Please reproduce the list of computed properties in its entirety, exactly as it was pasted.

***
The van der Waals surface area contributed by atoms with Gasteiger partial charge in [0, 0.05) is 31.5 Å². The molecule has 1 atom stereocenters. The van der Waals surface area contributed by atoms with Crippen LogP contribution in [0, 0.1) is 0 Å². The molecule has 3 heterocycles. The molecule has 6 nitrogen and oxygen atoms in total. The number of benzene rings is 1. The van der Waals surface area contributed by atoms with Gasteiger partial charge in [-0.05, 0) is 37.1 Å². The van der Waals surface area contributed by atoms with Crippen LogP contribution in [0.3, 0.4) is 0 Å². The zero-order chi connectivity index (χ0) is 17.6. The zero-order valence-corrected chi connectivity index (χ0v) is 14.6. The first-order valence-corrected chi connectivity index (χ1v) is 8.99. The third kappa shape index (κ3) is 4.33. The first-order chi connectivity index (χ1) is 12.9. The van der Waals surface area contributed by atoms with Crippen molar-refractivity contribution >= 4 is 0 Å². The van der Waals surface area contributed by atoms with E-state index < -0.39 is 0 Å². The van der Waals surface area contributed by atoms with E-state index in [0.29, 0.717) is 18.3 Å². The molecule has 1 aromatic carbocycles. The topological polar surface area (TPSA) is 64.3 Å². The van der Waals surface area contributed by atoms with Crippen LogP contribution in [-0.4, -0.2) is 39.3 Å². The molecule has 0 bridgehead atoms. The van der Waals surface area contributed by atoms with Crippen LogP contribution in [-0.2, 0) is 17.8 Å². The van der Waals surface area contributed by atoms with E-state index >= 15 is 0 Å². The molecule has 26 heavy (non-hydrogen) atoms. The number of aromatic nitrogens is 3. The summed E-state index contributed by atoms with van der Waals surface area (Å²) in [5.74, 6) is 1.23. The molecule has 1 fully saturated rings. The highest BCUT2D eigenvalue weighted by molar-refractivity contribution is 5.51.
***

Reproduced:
The van der Waals surface area contributed by atoms with Gasteiger partial charge in [0, 0.05) is 31.5 Å². The molecule has 1 atom stereocenters. The van der Waals surface area contributed by atoms with Crippen LogP contribution in [0, 0.1) is 0 Å². The molecule has 3 heterocycles. The molecule has 6 nitrogen and oxygen atoms in total. The number of benzene rings is 1. The van der Waals surface area contributed by atoms with Gasteiger partial charge in [-0.05, 0) is 37.1 Å². The van der Waals surface area contributed by atoms with Crippen LogP contribution in [0.3, 0.4) is 0 Å². The zero-order chi connectivity index (χ0) is 17.6. The zero-order valence-corrected chi connectivity index (χ0v) is 14.6. The first-order valence-corrected chi connectivity index (χ1v) is 8.99. The third kappa shape index (κ3) is 4.33. The first-order chi connectivity index (χ1) is 12.9. The van der Waals surface area contributed by atoms with Crippen molar-refractivity contribution >= 4 is 0 Å². The van der Waals surface area contributed by atoms with E-state index < -0.39 is 0 Å². The van der Waals surface area contributed by atoms with E-state index in [0.29, 0.717) is 18.3 Å². The molecule has 1 aromatic carbocycles. The topological polar surface area (TPSA) is 64.3 Å². The van der Waals surface area contributed by atoms with Crippen LogP contribution in [-0.4, -0.2) is 39.3 Å². The molecule has 0 bridgehead atoms. The van der Waals surface area contributed by atoms with Crippen LogP contribution in [-0.2, 0) is 17.8 Å². The van der Waals surface area contributed by atoms with E-state index >= 15 is 0 Å². The molecule has 26 heavy (non-hydrogen) atoms. The number of aromatic nitrogens is 3. The summed E-state index contributed by atoms with van der Waals surface area (Å²) in [5.74, 6) is 1.23. The molecule has 1 fully saturated rings. The highest BCUT2D eigenvalue weighted by molar-refractivity contribution is 5.51.